Topeka Kansas Secretary of State Kris Kobach announced Thursday that he is running for governor in the 2018 elections.
Kobach, 51, a Republican, made the announcement during a campaign event in Lenexa. He officially filed paperwork the day before appointing a campaign treasurer.
He is currently serving his second term as secretary of state, where he has gained national notoriety for advocating restrictive voting laws and legislation targeting undocumented immigrants.
Before entering politics, he taught constitutional law at the University of Missouri-Kansas City.
During the George W. Bush administration he worked as a White House fellow, serving as Attorney General John Ashcroft’s chief adviser on immigration policy.
Last year he served as an adviser to President Donald Trump during his transition into the White House and was famously photographed going into a meeting with the then president-elect holding a document labeled as a strategic plan for the first 365 days for the Department of Homeland Security.
Kobach was later ordered by a federal judge to hand over that document to attorneys with the American Civil Liberties Union who are suing him in multiple cases challenging the state of Kansas’ law requiring people to show proof of U.S. citizenship in order to register to vote.
He now serves as vice chair of a special commission Trump appointed to investigate unsubstantiated allegations of widespread voter fraud in the 2016 presidential election.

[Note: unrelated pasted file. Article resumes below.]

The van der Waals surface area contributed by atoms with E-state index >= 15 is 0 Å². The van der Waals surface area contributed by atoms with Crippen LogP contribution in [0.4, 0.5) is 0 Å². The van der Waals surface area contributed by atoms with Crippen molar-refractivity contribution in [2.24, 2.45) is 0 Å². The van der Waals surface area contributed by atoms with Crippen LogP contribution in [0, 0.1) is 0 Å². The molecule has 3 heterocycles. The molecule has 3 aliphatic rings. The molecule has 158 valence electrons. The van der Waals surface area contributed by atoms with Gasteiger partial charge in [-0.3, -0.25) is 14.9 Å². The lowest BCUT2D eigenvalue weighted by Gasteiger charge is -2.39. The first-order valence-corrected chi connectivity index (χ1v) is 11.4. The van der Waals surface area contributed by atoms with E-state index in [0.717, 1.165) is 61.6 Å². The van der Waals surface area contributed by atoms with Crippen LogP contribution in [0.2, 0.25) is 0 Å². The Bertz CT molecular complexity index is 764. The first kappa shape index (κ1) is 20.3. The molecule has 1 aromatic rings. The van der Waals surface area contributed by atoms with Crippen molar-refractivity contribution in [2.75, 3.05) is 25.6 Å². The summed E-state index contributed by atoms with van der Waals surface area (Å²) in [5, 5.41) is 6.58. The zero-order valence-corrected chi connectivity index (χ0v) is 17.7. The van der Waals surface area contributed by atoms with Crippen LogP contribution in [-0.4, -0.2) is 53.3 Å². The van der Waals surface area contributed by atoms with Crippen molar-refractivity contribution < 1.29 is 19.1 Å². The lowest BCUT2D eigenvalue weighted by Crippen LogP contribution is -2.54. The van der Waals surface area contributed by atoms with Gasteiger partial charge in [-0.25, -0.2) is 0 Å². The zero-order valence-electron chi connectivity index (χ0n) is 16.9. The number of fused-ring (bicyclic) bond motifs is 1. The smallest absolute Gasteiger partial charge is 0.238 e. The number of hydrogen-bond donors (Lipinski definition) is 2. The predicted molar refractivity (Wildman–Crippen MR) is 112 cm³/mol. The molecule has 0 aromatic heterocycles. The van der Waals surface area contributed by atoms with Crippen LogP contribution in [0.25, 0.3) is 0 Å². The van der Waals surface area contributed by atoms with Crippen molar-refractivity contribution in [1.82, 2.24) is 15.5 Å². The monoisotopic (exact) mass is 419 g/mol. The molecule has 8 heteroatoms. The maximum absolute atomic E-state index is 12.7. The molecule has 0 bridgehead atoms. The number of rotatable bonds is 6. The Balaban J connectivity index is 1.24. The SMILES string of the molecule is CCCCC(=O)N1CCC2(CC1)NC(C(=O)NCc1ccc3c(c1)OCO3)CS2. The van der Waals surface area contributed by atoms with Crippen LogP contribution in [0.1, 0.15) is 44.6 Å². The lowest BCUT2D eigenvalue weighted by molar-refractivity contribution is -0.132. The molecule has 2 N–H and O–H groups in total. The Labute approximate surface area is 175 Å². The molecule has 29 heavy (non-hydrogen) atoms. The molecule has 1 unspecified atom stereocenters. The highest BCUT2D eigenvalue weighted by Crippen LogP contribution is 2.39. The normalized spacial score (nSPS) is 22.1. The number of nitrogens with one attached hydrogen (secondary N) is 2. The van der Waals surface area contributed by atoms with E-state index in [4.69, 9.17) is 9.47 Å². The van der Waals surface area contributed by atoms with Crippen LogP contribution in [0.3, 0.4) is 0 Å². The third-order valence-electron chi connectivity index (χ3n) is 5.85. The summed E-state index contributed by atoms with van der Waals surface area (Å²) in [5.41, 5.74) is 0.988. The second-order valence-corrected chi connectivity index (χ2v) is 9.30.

Also Wednesday, he sent a letter to incumbent Gov. Sam Brownback, urging him to veto a bill that would exempt publicly owned health care facilities from a mandate that takes effect July 1 to allow people to carry concealed firearms in those facilities.
“HB 2278 in its current form is a broad overreach that bans concealed carry in state hospitals, in community mental health care centers, in local government hospitals, and at KU Med,” Kobach wrote. “Further, the bill does not require that these facilities provide any type of adequate alternative security. A sticker on a hospital door does not ensure the safety of people in a hospital.”
In a tweet Wednesday criticizing the Legislature’s override of Brownback’s veto of a landmark tax overhaul bill, Kobach echoed a Trump sentiment by saying “It is time to drain the swamp in Topeka.”
Kobach joins a growing list of people who will run in 2018 to succeed Brownback, who is term limited.
Among those who have filed on the Republican side are former state Rep. Ed O’Malley, of Wichita, and Wichita businessman Willis “Wink” Hartman.
On the Democratic side, former legislator and former Wichita Mayor Carl Brewer and Kansas Agriculture Secretary Joshua Svaty, of Ellsworth, have both filed.
Christopher Rockhold, of Wichita, has filed as a Libertarian candidate. He also ran in the special election in April for the 4th District congressional seat that was vacated when Mike Pompeo was named CIA director.
Richard Kloos, pastor of the Zealous Church in Topeka, has filed as an independent.
More filings for statewide office are expected after the legislative session ends.
In addition to governor and lieutenant governor, Kansas voters will elect a secretary of state, attorney general, state treasurer and insurance commissioner.